Opinion of Ilya Kurylev, an expert in the field of gamification, CEO of the Gamification.Now studio:
“The majority of modern online products are built on the mechanisms of unfinished gestalt. The task is simple: the user must constantly come back, and remember the product. For example, a person came to learn English. He does not yet speak it fluently, therefore, he remembers what needs to be learned. The system gives him regular tasks and the user returns to complete them. These are natural psychological reactions that were discussed earlier. The reward system problems are also solved through gamification.
But where is the gamification here? In new things that the user had not previously guessed. Consider our example of learning English. The user came to learn the language. Gamification informs him that in addition to completing tasks, the user upgrades his specific skills and levels up from such and such to such. That is, new virtual pending actions are created.
This helps the user to constantly monitor their progress and see the closest results of each step. Learning a language is long and difficult. Almost all products now require a certain amount of time, no matter what the user does: development, study, and so on.
Even if I signed up for a crash course, I have to spend at least two hours on it to see the result. Gamification and virtual unfinished activities help the user track a closer goal: within half an hour after the start of the course, I can raise my level. A certain micro activity is created: the user has a real sense of progress, step by step, step by step. This is especially good for products where there is little progress. And this is almost any modern training.
The discoveries of Zeigarnik and Ovsyankina are the basic principles of gamification on which almost everything is built.”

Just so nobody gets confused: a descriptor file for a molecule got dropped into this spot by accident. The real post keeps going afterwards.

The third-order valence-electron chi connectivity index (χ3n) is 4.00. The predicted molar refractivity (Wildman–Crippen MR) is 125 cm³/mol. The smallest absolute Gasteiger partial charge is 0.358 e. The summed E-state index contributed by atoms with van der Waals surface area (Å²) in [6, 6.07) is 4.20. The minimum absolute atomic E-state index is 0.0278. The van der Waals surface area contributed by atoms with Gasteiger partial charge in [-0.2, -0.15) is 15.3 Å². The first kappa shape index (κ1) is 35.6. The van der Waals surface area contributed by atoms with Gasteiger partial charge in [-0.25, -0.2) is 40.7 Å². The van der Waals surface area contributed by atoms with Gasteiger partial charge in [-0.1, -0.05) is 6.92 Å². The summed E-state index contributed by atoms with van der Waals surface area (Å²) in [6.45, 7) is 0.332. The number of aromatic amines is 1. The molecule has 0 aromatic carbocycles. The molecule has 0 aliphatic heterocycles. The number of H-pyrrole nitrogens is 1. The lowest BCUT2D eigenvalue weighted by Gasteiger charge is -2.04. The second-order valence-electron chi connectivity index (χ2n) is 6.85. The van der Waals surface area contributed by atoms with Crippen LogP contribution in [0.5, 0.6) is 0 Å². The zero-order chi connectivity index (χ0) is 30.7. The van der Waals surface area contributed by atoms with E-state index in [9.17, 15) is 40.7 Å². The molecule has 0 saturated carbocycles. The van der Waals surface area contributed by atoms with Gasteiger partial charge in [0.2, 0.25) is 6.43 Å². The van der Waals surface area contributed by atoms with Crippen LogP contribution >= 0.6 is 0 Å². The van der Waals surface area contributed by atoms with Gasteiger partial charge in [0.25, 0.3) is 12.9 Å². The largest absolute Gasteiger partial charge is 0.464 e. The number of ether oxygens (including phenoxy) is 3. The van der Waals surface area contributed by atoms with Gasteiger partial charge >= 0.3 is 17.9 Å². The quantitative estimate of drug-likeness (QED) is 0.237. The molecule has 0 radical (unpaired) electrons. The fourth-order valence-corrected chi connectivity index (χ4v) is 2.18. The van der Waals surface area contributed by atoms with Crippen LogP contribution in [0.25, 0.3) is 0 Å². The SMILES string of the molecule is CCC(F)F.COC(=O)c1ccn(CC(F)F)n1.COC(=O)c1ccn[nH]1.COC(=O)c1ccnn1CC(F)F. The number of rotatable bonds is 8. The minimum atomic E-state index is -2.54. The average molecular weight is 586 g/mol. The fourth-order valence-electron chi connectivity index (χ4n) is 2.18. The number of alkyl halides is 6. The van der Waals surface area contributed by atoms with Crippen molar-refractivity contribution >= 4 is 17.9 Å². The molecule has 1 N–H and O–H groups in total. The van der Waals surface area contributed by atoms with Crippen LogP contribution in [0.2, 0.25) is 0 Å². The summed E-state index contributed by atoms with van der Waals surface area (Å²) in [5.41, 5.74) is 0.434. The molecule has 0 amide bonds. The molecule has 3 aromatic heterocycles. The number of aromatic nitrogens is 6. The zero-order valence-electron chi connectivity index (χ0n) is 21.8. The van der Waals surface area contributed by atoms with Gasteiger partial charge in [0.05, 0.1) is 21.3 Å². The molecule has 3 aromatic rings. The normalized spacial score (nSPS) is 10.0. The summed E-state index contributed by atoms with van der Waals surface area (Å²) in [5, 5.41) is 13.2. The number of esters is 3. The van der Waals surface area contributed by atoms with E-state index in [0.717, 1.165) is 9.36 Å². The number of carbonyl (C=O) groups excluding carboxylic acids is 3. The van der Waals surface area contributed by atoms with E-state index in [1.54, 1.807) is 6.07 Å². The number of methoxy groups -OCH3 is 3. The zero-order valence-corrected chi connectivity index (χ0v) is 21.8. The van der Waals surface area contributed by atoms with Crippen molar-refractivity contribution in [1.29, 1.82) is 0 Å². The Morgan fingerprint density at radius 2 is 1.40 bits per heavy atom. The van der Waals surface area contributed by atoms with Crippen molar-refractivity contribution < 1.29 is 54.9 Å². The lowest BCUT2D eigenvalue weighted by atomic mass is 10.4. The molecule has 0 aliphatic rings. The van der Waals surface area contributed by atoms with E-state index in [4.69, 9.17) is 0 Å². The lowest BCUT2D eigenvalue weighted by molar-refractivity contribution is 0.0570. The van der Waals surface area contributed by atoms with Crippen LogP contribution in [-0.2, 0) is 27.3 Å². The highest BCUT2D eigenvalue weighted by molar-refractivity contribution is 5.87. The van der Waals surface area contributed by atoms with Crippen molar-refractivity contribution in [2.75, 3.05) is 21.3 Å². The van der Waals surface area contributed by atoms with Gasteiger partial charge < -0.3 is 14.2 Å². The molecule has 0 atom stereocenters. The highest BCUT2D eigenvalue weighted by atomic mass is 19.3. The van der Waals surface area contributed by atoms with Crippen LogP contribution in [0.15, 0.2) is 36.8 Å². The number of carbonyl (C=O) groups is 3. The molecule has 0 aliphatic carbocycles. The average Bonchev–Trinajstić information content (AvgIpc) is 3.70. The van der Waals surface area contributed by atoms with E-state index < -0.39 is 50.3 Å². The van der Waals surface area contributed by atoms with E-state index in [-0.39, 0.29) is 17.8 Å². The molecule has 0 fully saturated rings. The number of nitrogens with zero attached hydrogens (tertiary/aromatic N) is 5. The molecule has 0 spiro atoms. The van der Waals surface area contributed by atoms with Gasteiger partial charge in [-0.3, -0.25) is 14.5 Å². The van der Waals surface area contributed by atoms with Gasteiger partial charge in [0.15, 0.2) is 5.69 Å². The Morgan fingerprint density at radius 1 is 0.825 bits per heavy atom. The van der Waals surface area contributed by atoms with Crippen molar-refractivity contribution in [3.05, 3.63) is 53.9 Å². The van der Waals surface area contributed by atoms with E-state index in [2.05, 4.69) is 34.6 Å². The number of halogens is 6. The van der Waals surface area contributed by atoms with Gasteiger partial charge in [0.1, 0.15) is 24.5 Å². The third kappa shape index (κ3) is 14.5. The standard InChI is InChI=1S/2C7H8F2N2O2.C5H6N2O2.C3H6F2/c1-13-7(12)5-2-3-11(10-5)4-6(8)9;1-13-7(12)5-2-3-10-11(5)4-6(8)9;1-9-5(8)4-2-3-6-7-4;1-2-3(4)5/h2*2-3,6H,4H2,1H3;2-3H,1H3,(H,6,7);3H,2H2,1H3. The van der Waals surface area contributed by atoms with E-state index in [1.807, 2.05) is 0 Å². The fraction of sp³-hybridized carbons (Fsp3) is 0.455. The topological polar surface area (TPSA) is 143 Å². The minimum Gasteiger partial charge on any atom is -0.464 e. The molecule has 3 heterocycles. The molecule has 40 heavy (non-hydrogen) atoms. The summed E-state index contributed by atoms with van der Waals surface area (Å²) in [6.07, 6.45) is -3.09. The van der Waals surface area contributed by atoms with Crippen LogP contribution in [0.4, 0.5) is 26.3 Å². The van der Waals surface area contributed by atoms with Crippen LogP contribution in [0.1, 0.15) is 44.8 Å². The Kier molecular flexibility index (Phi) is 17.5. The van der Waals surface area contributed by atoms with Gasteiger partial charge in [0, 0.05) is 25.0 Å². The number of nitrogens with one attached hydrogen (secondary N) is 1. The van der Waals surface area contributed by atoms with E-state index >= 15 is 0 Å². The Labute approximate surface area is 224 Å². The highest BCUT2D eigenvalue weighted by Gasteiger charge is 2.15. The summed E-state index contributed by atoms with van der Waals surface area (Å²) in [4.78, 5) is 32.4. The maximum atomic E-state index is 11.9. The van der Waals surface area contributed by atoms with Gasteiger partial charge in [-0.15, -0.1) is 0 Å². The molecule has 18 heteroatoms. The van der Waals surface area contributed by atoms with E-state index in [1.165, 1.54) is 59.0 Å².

Ilya Kurylev, addition:
“We are not trying to manipulate the user, although this is a good opportunity. Imposing or inventing absolutely unnecessary virtual tasks for the user is not about gamification. Rather, we are trying to help him.
The user is not a child. He perfectly understands what is happening to him, he is aware of the tasks that are put before him. Gamification helps to complete a new scenario, and add reinforcements that may be missing in the product: a sense of progress, and immediate goals.
When a person studies with a real teacher, he is likely to notice small successes – for example, a learned word – and praise the student more. The application cannot follow the student in such detail. Gamification, on the other hand, provides constant, almost non-stop feedback.
The student (aka the user) is constantly gaining points, increasing his level all the time, and moving somewhere. First of all, it is done for the benefit of the student. Yes, we achieve the task of the service: the user remembers and returns all the time, sometimes even feels discomfort if he has not completed the plan for the day. But, at the same time, the user himself is interested in returning.
Gamification supports the user when his intrinsic motivation ends, and allows him not to burn out halfway through. This is a very important difference in applying psychology to user manipulation. Still, probably, he continues to return not only because and not so much because he has some kind of unfinished action but because the user still has the energy and interest to continue it. Gamification tries to emphasize the same thing to him, but from the other side. On some psychological level when it comes to loyalty program examples.”